Plyometrics, also known as “jump training” or “plyos”, are specialized, high-intensity training techniques used to develop athletic strength and speed. These movements use the strength and elasticity of muscle tissue to increase the speed or force of muscular contraction; over time allowing someone to jump higher, move faster and improve performance in just about any sport.
There are several benefits to plyometric training that include increased mobility in selected joints and adding a challenging but fun aspect to an athlete’s workout, but one of the lesser known benefits of plyometric training is that if properly done, it can help reduce the ever-so-common ACL injury in female athletes.
ACL injuries remain the most prevalent and frequent in female athletes specifically, and overwhelmingly majority of these are sustained without the incidence of contact, occurring when the athlete is landing from a jump, decelerating, or pivoting on one foot while running – we see more knee injuries in cheerleading than we do football. ACL injuries can be caused by a multitude of factors, including connective tissue integrity and insufficient neuromuscular control of the lumbo-pelvic-hip complex (this is the lumbar, thoracic, and cervical spines in conjunction with the pelvic girdle, and the hip joint). By design, females are “quad dominant”, meaning they contract their quadriceps first during lower body weight-bearing exercises, increasing the anterior tibial translation which can induce ACL strain. Conversely, men trigger the hamstrings first, which helps to stabilize the knee during landing and change of direction activities.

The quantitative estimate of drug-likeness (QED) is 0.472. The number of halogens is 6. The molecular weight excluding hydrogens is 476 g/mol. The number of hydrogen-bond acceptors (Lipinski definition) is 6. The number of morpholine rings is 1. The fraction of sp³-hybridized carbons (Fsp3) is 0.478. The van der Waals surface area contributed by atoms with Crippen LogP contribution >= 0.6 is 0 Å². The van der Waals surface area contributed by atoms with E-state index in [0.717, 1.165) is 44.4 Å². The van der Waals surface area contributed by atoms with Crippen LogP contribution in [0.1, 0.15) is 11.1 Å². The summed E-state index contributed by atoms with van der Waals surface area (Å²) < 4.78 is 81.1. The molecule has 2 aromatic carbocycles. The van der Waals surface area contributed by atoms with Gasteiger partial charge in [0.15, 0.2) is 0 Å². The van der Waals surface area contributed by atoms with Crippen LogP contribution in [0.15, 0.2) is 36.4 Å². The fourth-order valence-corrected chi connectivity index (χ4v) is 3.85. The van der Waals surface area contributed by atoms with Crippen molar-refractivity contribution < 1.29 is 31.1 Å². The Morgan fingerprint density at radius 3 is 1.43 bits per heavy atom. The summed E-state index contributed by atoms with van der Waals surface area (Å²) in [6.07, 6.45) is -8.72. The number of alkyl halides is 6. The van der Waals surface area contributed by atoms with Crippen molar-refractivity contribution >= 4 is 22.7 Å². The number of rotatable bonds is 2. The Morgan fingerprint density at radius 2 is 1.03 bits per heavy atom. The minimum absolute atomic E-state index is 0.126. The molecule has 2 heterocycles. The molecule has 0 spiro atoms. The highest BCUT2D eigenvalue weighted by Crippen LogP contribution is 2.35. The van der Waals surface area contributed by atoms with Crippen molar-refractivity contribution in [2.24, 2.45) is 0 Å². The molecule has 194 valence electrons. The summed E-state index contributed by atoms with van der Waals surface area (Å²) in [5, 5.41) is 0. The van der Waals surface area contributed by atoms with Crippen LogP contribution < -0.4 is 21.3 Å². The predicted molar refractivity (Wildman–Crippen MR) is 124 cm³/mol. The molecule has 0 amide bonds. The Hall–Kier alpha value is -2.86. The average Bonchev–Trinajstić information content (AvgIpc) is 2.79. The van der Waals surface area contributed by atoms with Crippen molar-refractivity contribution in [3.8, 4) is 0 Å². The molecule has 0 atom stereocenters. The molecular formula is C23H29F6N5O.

Plyometric training teaches female athletes how to land properly by absorbing the force before ultimately developing it. This type of training helps with neuromuscular control and teaches the muscles of the posterior chain to absorb the impact from landing. Gains from plyometrics go more than muscle deep, too: new research shows these moves also help keep the bones stronger. Women reach maximum bone density between 25 and 30, which then decreases 1-2 percent each year, and the best way to promote rebuilding bone is by stressing them with explosive movements.
Athletes should always be encouraged to achieve a “soft landing”, making as little sound as possible and with proper alignment. Always start with low-intensity jumps like jumping in place, standing hops and low box jumps and perfect the form before moving on to higher intensity movements such as depth jumps.
A training session for a beginner or average person should consist of no more than 40 total jumps and utilize a work-rest ratio of ten seconds. Ideally, reps are kept low during each set to ensure good form is maintained. Healthy, fit athletes who are advanced in their training may incorporate closer to 140 jumps per session. Of course this isn’t 40-140 of the same movement or jump but three to four different exercises of three sets consisting of 10-20 reps. Female athletes should add jump training, supervised by a professional, to their regimen to reduce sports injuries.